'It was late, for I had been playing in the last piece; and, as it was a benefit night, the performances had been protracted to an unusual length. It was a dark, cold night, with a chill, damp wind, which blew the rain heavily against the windows and house- fronts. Pools of water had collected in the narrow and little- frequented streets, and as many of the thinly-scattered oil-lamps had been blown out by the violence of the wind, the walk was not only a comfortless, but most uncertain one. I had fortunately taken the right course, however, and succeeded, after a little difficulty, in finding the house to which I had been directed--a coal-shed, with one Storey above it, in the back room of which lay the object of my search.

'A wretched-looking woman, the man's wife, met me on the stairs, and, telling me that he had just fallen into a kind of doze, led me softly in, and placed a chair for me at the bedside. The sick man was lying with his face turned towards the wall; and as he took no heed of my presence, I had leisure to observe the place in which I found myself.

'He was lying on an old bedstead, which turned up during the day. The tattered remains of a checked curtain were drawn round the bed's head, to exclude the wind, which, however, made its way into the comfortless room through the numerous chinks in the door, and blew it to and fro every instant. There was a low cinder fire in a rusty, unfixed grate; and an old three-cornered stained table, with some medicine bottles, a broken glass, and a few other domestic articles, was drawn out before it. A little child was sleeping on a temporary bed which had been made for it on the floor, and the woman sat on a chair by its side. There were a couple of shelves, with a few plates and cups and saucers; and a pair of stage shoes and a couple of foils hung beneath them. With the exception of little heaps of rags and bundles which had been carelessly thrown into the corners of the room, these were the only things in the apartment.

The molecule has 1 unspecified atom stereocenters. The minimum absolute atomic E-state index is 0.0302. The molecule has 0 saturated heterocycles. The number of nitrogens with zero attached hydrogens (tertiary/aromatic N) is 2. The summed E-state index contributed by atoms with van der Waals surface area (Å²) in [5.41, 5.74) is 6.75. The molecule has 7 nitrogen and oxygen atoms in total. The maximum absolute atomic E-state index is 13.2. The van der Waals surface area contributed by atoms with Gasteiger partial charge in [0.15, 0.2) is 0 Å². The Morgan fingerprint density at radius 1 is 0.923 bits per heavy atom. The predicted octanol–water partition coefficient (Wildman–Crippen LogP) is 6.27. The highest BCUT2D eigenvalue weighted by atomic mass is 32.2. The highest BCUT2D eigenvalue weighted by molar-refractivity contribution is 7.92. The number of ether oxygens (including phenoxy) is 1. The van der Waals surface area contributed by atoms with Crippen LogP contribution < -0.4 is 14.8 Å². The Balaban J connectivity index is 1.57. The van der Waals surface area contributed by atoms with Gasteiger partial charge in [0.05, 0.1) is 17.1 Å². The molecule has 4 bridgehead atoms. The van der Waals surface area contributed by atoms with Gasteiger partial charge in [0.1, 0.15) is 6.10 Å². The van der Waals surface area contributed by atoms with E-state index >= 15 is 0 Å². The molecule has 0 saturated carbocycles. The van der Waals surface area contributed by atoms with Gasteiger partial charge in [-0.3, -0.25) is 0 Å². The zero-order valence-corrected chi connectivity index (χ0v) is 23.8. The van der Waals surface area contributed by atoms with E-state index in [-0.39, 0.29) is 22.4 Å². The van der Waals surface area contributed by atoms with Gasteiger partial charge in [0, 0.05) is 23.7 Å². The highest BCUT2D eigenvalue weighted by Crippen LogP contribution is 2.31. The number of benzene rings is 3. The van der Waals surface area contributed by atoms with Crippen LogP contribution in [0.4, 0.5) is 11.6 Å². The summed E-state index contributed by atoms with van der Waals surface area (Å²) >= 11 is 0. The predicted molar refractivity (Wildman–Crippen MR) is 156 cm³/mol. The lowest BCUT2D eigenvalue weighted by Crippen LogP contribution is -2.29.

'I had had time to note these little particulars, and to mark the heavy breathing and feverish startings of the sick man, before he was aware of my presence. In the restless attempts to procure some easy resting-place for his head, he tossed his hand out of the bed, and it fell on mine. He started up, and stared eagerly in my face.

'"Mr. Hutley, John," said his wife; "Mr. Hutley, that you sent for to-night, you know."

'"Ah!" said the invalid, passing his hand across his forehead; "Hutley--Hutley--let me see." He seemed endeavouring to collect his thoughts for a few seconds, and then grasping me tightly by the wrist said, "Don't leave me--don't leave me, old fellow. She'll murder me; I know she will."

'"Has he been long so?" said I, addressing his weeping wife.

'"Since yesterday night," she replied. "John, John, don't you know me?" '"Don't let her come near me," said the man, with a shudder, as she stooped over him. "Drive her away; I can't bear her near me." He stared wildly at her, with a look of deadly apprehension, and then whispered in my ear, "I beat her, Jem; I beat her yesterday, and many times before. I have starved her and the boy too; and now I am weak and helpless, Jem, she'll murder me for it; I know she will. If you'd seen her cry, as I have, you'd know it too. Keep her off." He relaxed his grasp, and sank back exhausted on the pillow. 'I knew but too well what all this meant. If I could have entertained any doubt of it, for an instant, one glance at the woman's pale face and wasted form would have sufficiently explained the real state of the case. "You had better stand aside," said I to the poor creature. "You can do him no good. Perhaps he will be calmer, if he does not see you." She retired out of the man's sight. He opened his eyes after a few seconds, and looked anxiously round.

'"Is she gone?" he eagerly inquired.

'"Yes--yes," said I; "she shall not hurt you."

'"I'll tell you what, Jem," said the man, in a low voice, "she does hurt me.

Charles Dickens
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